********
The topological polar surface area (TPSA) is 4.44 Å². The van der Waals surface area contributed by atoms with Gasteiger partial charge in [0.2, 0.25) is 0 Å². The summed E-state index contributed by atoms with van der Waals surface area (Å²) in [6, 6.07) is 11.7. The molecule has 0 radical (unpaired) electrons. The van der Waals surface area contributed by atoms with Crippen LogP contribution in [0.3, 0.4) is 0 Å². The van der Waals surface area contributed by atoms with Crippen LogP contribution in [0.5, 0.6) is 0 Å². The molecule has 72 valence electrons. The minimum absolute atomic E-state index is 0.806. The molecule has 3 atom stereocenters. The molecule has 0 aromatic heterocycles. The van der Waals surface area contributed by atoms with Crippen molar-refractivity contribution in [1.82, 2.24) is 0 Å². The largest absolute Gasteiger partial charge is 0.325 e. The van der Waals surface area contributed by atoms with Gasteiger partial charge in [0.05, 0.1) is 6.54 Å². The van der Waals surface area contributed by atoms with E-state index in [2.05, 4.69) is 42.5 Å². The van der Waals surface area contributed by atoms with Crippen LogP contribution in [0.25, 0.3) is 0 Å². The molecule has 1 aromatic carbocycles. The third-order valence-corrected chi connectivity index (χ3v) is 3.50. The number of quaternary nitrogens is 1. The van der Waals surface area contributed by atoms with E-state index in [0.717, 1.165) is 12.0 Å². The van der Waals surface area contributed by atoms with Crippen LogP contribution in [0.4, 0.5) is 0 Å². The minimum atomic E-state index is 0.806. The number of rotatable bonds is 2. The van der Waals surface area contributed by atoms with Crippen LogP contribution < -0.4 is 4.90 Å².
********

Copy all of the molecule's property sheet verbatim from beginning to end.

The topological polar surface area (TPSA) is 4.44 Å². The van der Waals surface area contributed by atoms with Gasteiger partial charge in [0.2, 0.25) is 0 Å². The summed E-state index contributed by atoms with van der Waals surface area (Å²) in [6, 6.07) is 11.7. The molecule has 0 radical (unpaired) electrons. The van der Waals surface area contributed by atoms with Crippen LogP contribution in [0.3, 0.4) is 0 Å². The van der Waals surface area contributed by atoms with Crippen LogP contribution in [0.5, 0.6) is 0 Å². The molecule has 72 valence electrons. The minimum absolute atomic E-state index is 0.806. The molecule has 3 atom stereocenters. The molecule has 0 aromatic heterocycles. The van der Waals surface area contributed by atoms with Crippen molar-refractivity contribution in [1.82, 2.24) is 0 Å². The largest absolute Gasteiger partial charge is 0.325 e. The van der Waals surface area contributed by atoms with Gasteiger partial charge in [0.05, 0.1) is 6.54 Å². The van der Waals surface area contributed by atoms with E-state index in [2.05, 4.69) is 42.5 Å². The van der Waals surface area contributed by atoms with Crippen LogP contribution in [0.25, 0.3) is 0 Å². The molecule has 1 aromatic carbocycles. The third-order valence-corrected chi connectivity index (χ3v) is 3.50. The number of quaternary nitrogens is 1. The van der Waals surface area contributed by atoms with E-state index in [0.717, 1.165) is 12.0 Å². The van der Waals surface area contributed by atoms with Crippen LogP contribution in [0.4, 0.5) is 0 Å². The minimum atomic E-state index is 0.806. The number of rotatable bonds is 2. The van der Waals surface area contributed by atoms with Crippen LogP contribution < -0.4 is 4.90 Å².